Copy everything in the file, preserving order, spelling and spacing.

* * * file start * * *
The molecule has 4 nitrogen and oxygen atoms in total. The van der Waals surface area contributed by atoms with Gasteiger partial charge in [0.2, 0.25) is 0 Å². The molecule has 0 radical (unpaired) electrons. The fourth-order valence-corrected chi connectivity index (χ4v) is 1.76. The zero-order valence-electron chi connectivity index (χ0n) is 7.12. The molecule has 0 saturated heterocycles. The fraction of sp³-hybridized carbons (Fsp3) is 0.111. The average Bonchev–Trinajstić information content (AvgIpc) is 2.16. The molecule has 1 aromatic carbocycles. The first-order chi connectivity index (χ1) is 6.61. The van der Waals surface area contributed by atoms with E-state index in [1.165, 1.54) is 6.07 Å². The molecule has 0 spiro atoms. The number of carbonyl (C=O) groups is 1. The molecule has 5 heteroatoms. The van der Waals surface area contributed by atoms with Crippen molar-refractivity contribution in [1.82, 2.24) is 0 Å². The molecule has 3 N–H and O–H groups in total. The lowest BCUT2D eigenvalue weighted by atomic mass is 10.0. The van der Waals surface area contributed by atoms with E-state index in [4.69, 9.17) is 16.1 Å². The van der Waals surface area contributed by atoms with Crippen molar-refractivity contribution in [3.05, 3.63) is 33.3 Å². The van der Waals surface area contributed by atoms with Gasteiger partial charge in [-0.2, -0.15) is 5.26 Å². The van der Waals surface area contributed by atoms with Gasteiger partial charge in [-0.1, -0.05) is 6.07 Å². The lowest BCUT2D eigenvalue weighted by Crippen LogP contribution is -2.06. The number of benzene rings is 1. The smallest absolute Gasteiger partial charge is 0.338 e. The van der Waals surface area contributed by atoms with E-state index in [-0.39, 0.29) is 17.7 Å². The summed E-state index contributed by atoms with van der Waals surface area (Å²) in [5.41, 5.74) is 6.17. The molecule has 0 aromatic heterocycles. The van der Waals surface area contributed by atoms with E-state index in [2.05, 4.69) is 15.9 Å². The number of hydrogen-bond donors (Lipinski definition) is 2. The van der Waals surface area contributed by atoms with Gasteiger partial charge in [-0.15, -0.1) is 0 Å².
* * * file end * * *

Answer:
The molecule has 4 nitrogen and oxygen atoms in total. The van der Waals surface area contributed by atoms with Gasteiger partial charge in [0.2, 0.25) is 0 Å². The molecule has 0 radical (unpaired) electrons. The fourth-order valence-corrected chi connectivity index (χ4v) is 1.76. The zero-order valence-electron chi connectivity index (χ0n) is 7.12. The molecule has 0 saturated heterocycles. The fraction of sp³-hybridized carbons (Fsp3) is 0.111. The average Bonchev–Trinajstić information content (AvgIpc) is 2.16. The molecule has 1 aromatic carbocycles. The first-order chi connectivity index (χ1) is 6.61. The van der Waals surface area contributed by atoms with E-state index in [1.165, 1.54) is 6.07 Å². The molecule has 0 spiro atoms. The number of carbonyl (C=O) groups is 1. The molecule has 5 heteroatoms. The van der Waals surface area contributed by atoms with Crippen molar-refractivity contribution in [1.82, 2.24) is 0 Å². The molecule has 3 N–H and O–H groups in total. The lowest BCUT2D eigenvalue weighted by atomic mass is 10.0. The van der Waals surface area contributed by atoms with E-state index in [4.69, 9.17) is 16.1 Å². The van der Waals surface area contributed by atoms with Crippen molar-refractivity contribution in [3.05, 3.63) is 33.3 Å². The van der Waals surface area contributed by atoms with Gasteiger partial charge in [-0.2, -0.15) is 5.26 Å². The van der Waals surface area contributed by atoms with Gasteiger partial charge in [-0.1, -0.05) is 6.07 Å². The lowest BCUT2D eigenvalue weighted by Crippen LogP contribution is -2.06. The number of benzene rings is 1. The smallest absolute Gasteiger partial charge is 0.338 e. The van der Waals surface area contributed by atoms with E-state index in [-0.39, 0.29) is 17.7 Å². The summed E-state index contributed by atoms with van der Waals surface area (Å²) in [5.41, 5.74) is 6.17. The molecule has 0 aromatic heterocycles. The van der Waals surface area contributed by atoms with E-state index in [2.05, 4.69) is 15.9 Å². The number of hydrogen-bond donors (Lipinski definition) is 2. The van der Waals surface area contributed by atoms with Gasteiger partial charge in [-0.15, -0.1) is 0 Å².